Sakarya, Türkiye – Friday 27th October. The speedy German, Marion Fromberger, took a morale-boosting win in the women’s race and Dan Noyola of Mexico took victory in the men’s version in the latest round of the XCE continental series. The competitors were racing ahead of the European Championships that will happen on Sunday. But exactly what is Mountain Bike Eliminator (XCE to the aficionados)?

It is the supreme test of technical abilities and short sharp efforts, almost an antithetical discipline to Mountain Bike Marathon. The courses are typically short and races last around two minutes. Riders must complete either one or two laps of a circuit, depending on the length of the laps.

Image credit: Hannah Beck (Instagram)

The first step is qualifying, which seeds the riders and – if the start-lists are long enough – also means that some riders make an early departure and don’t make it through to the heats. In the men’s, the top 32 riders progress; in the women’s the top 16. Qualifying is important because the better your seeding, the easier your opponents. Additionally, the top seed in each race gets their pick of the four starting gates, next best seed gets to pick next and so on until the gates are full. If you qualify first, you will get to pick your gate in every race you compete in. If you qualify last, you will never get to pick.

Once qualifying is done, the riders progress to the heats. Four riders start: top two progress to the next round; bottom two out. As the races are so short, technical abilities including cornering well, crossing obstacles and overtaking opponents are all key skills for a top eliminator rider.

At the semi-final stage, the top two of each race go to the so-called ‘big final’ where riders are racing for the win; the bottom two qualify for the ‘small final’ where riders fight it out for places 5 through to 8.

Sunday is due to be an interesting race because although there was a World Cup round in Sakarya earlier this year, along with yesterday's continental series - those races took place on a more rural out of town course. I am led to believe the UEC Championships will be a city-centre course and therefore riders might not be as familiar with the route.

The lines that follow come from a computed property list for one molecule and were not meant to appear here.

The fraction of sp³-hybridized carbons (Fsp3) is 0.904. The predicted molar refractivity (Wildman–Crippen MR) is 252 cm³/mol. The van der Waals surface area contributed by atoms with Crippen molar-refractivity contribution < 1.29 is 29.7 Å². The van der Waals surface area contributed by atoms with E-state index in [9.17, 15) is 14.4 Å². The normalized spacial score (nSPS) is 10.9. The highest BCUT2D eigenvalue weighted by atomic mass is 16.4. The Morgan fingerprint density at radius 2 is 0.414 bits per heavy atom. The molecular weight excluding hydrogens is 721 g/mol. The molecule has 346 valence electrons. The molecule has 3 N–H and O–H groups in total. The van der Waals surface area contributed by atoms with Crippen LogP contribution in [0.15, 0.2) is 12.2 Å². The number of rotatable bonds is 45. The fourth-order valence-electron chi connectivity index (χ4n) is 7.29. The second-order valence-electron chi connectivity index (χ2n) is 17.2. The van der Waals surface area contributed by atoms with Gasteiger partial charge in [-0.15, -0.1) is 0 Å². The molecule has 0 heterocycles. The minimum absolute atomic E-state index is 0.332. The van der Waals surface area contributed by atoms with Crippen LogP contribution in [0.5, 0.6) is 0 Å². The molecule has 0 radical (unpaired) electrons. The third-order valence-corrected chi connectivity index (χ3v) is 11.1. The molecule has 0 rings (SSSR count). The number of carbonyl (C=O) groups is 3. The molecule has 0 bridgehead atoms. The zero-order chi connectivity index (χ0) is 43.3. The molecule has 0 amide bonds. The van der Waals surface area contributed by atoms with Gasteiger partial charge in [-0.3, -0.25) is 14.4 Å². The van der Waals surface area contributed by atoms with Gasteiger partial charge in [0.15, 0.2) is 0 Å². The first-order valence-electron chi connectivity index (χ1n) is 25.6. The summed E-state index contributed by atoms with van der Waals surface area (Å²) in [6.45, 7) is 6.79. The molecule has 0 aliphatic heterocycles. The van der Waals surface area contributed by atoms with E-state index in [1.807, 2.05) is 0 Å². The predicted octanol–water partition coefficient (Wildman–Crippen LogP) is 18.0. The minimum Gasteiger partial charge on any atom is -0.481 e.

Image credit: City MountainBike (Instagram)

Now, onto the ones to watch. First the men: France's Titouan Perrin-Ganier is the current world champion and has performed well this year, so he’s definitely got a good chance here. However, he faces competition from trade teammate Simon Gegenheimer (Germany), who is a former world champion and has been pushing him in some of the World Cup rounds. Slovenian Jakob Klemencic is the reigning and defending European champion, so he will likely be very motivated to keep the jersey for another year, although he isn’t as known to me as the other riders mentioned above. However, there is a lot of depth in the men’s competition as there’s plenty of riders who, if you told me afterwards that they had won, I would simply believe you without question.

In the women’s the reigning champion is also the world champion, which is Gaia Tormena of Italy. She rides on the road for the UAE-ADQ Developmental team and has competed in World Cups in Cross-Country Olympic (XCO) and has regularly won World Cups on the XCE circuit. Her big rival this year has been German champion Marion Fromberger, who seems poised to challenge her again here. It’s tricky for the women as there’s only 12 entrants, so not a huge field of participants but I am personally excited to see how Germany's Hannah Beck gets on and whether she makes it through to the semi-finals.

This is a really dynamic and growing discipline and one well worth keeping an eye on for the future. City MountainBike have done a lot to publicise the sport and bring it to a new level. The championships themselves are watchable at home on the City MountainBike YouTube channel on Sunday 29th October at 4pm CET.

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